Philo, Alourdes mother, wanted to abort her child. She tried unsuccessfully on numerous occasions. Philo was visited in her dreams by a woman who asked her to give birth to her child but Philo continued to try to cause a miscarriage. Finally after the fifth month, Philo was still with child, the woman warned her not to give birth in the hospital where the woman lived. She told her to call the baby Alourdes. Later she is told that the woman was Our Lady of Lourdes, of whom the chapel in the hospital was named. Early in her ninth month, Philo felt pressure to urinate and out popped the baby. The woman in the front of the house she rented heard her bang on the wall and came to her assistance, then went for the midwife. The baby, Alourdes, was fine but Philo was with fever. She could not feed Alourdes so she asked a friend who had just had a baby if she would nurse Alourdes. She agreed, and Alourdes grew strong. In the meantime, a man had been asking Philo to heal his ten year old son, and Philo insisted that she had not received the dream to allow her to heal him. As Philo regained her strength, her dreams returned, one with the healing needed for Rapelle's son. The healing process took over one year, but Philo was financially rewarded by the spirits. Life was so secure for her that her promise to her gods were forgotten. Bad luck began. At the age of seven, Alourdes, returning a curling iron to a neighbor, was bitten on her leg by a dog and became very ill. Not listening to her mother, and ill with fever, Alourdes left the house for three days and three nights. Philo had a friend, Madame Victoir, who read cards for her, and was told by Madame Victoir, to look in the south for Alourdes and that she had broken a promise she had made to honor Ezili Danto. With that thought in mind, Philo had the police search south for Alourdes, and she went home to affirm her promise to Ezili Danto. She prayed hard and Alourdes was found and returned to her but without knowing what had happened to her. During the celebration that was prepared for Ezili Danto, Our Lady of Lourdes, Philo was instructed to have Alourdes take her place to serve the family spirits. Philo agreed. Alourdes simply nodded.(215-17) Alourdes grew up in Port-au-Prince and has lived in the United States for twenty-five years. Her grandmother Marie Noelsine Joseph was daughter to the old African Joseph Binbin Mauvant, who had the spirits on him all the time.(224-5) In 1965 Alourdes brought her three children to the United States, Jean-Pierre, Maggie, and William. Maggie , who was thirteen at the time became very ill and was hospitalized. The emergency doctor suspected that she may have tuberculosis, a disease common among Haitians. Maggie begged to go home and return the next day to be followed up by the doctor and he agreed. That night, while laying in bed a shadow came to her, coming closer she could see a lady with a blue dress and veil; she could recognize that it was Ezili Danto. Our Lady told her not to be scared and that she would be well. She rubbed Maggie's back and told her to light a candle to thank her. In the morning, when they returned to the hospital the doctor could not find any evidence of illness.(226-7)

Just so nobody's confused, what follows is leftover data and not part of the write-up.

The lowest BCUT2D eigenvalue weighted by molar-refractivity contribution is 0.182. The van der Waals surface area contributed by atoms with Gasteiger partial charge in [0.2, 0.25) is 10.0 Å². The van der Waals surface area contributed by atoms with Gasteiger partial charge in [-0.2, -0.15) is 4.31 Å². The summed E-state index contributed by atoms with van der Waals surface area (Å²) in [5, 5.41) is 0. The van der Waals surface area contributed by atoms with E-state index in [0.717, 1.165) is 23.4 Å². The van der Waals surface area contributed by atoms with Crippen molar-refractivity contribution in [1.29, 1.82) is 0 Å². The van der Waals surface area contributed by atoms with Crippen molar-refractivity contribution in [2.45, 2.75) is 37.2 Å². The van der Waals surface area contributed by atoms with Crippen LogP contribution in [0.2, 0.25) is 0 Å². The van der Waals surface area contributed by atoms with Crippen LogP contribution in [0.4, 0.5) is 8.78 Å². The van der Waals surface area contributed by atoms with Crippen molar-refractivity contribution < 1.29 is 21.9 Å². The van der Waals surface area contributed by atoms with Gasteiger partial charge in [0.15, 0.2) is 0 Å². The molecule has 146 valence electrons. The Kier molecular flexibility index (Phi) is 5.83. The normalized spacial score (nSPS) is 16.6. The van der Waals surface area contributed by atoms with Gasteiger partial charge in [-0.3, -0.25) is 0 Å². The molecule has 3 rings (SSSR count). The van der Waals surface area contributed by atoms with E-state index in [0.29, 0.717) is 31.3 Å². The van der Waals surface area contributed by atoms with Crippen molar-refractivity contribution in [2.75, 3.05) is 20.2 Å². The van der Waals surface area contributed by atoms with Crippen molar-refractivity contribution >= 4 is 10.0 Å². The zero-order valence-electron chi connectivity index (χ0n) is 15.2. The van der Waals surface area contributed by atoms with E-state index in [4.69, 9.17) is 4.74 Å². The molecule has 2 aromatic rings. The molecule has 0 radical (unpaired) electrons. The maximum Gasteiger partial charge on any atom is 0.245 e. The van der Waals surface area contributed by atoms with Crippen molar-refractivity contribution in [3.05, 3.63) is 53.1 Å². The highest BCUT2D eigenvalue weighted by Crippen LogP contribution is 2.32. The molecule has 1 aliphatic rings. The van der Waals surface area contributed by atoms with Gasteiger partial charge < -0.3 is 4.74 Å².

One of the main ingredients of the book is that of the six million people in Haiti 85% are Catholic, even though Catholic priests denounce Vodou and preach that followers of that belief will go to hell, 15% are Protestant, but 100% of the population serve Vodou spirits. (5) Believers shrug off this reprimand from the Catholic priests, as Catholics in America do today, in respect to Church rules. Discrepancies of beliefs about important controversial issues within the Church do not make members of Vodou feel removed from the Church. They continue to allow the Church to have its' own position and yet permit themselves to practice what will work for them, not believing that the Church is wrong, but just not practicing something that they can not adhere to in their own lives. An example of this would be the Church's views on abortion. Mama Lola and her followers believe the Church to be correct in their position of abortion being murder, but in their eyes, that it is not always a viable choice for a woman to keep her unborn child. They do agree that abortion does make the gods mad, in particular, Ezili Danto, Our Lady of Lourdes, because she really loves children, but in Vodou one can serve the spirits again and make the gods happy.(241) In Alourdes life, she had a child because Ezili Danto urged her not to abort the child, now she pays everyday of her life because her son, William, was born retarded and will never be able to support himself. Vodou gods are forms of Catholic saints and also have feast days as do Catholic saints. Ceremony is an important part of Vodou and they are opened with Catholic prayers. "Haitians believe that living and suffering are inseparable. Vodou is the system they have devised to deal with the suffering that is life, a system whose purpose is to minimize pain, avoid disaster, cushion loss, and strengthen survivors and survival instincts."(10) They call on their spirits, with Catholic and African names, Mary is Ezili, the Vodou love spirit; Saint Patrick, the serpent spirit, Danballa; Saint Gerard is Gede, master of the cemetery; Saint James is the warrior, Ogou; and Isidore is the peasant farmer, Azaka.(3) They are mediators between God (Bondye ) and "the Living."(4)